The future of sustainable paper – an interview with Stora Enso’s Klaus Barduna

The future of sustainable paper – an interview with Stora Enso’s Klaus Barduna

November 7, 2019
Press Release: Stora Enso

Paper is one of the few truly renewable materials we use in our day-to-day lives. However, some paper manufacturers have faced criticism on the environmental impacts of their production. Klaus Barduna, senior vice president of Sustainability in Stora Enso’s paper division, explains what steps Stora Enso has taken to address these issues and just how seriously the company takes sustainability

Which factors generate the largest environmental impact in paper production and post-processing? How have you addressed these issues?
For one, the paper industry is very energy intensive. We’re engaged in expert groups sharing best practices on energy efficiency and promoting efficiency at our mills. We actively seek ways to optimize fuel use and increase the proportion of biomass in our energy production.

Another concern is the large volumes of water used by paper mills. Only around 4% of total water usage is consumed in our production processes while almost 96% is recycled and returned to the local environment. Process water is purified by our treatment plants and then discharged, whereas cooling and other non-process water can safely be released without treatment.

What recent steps has Stora Enso taken to reduce the environmental footprint of its paper production?
The Paper division follows Stora Enso’s Sustainability Agenda and the requirements from international standards such as ISO 14001 on environmental management and ISO 50001 on energy management. As a result, our mills are committed to continuously improving their environmental performance, thus reducing their climate impact. For example, the company reported last year that its share of self-generated energy for operations rose to 63%, the majority of which (81%) came from biomass materials containing no fossil component. Moreover, the company is continually investing in clean energy alternatives.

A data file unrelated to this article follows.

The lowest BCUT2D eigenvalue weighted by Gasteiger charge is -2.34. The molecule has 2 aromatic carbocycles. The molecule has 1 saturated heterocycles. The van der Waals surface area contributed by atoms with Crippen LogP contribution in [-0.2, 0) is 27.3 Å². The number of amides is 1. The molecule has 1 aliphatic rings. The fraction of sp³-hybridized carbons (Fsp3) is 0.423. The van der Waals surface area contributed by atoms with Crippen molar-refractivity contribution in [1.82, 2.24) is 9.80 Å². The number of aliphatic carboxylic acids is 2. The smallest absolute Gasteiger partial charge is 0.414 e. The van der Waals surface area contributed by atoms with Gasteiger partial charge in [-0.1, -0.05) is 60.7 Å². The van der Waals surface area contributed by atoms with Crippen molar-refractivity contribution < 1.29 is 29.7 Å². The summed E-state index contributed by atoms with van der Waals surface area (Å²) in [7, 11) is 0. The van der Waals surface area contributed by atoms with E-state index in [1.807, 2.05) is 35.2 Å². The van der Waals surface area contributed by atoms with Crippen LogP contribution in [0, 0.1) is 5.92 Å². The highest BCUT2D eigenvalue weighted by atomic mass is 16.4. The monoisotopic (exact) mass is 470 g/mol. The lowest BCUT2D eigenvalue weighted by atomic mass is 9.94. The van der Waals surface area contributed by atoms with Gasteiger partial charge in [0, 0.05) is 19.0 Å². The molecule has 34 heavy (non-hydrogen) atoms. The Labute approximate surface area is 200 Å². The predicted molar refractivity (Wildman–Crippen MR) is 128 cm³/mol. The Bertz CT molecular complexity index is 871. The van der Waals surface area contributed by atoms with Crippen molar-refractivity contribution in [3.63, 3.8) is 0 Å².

Many Stora Enso paper brands hold ecolabel certifications. What does this mean?
An ecolabel is a commitment, an affirmation of environmental excellence that is inherent in our products. All ecolabels require strict compliance along the entire product life-cycle encompassing the use of sustainably sourced or recycled fiber, low energy use, air and water emissions, restrictions on hazardous substances, proper handling of waste, and the product’s fitness for use. We are particularly proud to say that more than 90% of our paper brands are covered by one or more of these ecolabels, offering our customers a reliable guide of easily identifying products with superior environmental performance. We are one of only a few companies that can claim this level of ecolabel performance.

What are the biggest environmental challenges Stora Enso faces moving forward?
Obviously, one of the biggest challenges currently facing all of us is global warming. Reducing carbon emissions has been at the top of our list of environmental efforts for more than a decade. Since 2006, CO2 emissions from the production of paper, pulp and packaging products have steadily decreased from 494kg per ton of product produced to 324kg per ton in 2018, a near one-third reduction. The effort has been accompanied by a combination of process innovation, substitution of raw materials, switching from fossil-based energy to biomass, and better value chain management with each progressive year. And after all, though efforts continue apace by Stora Enso to reduce its fossil carbon footprint ultimately to zero, an important fact is that products sourced from sustainably managed forests absorb and store a tremendous amount of CO2 – making paper an inherently climate-friendly product.

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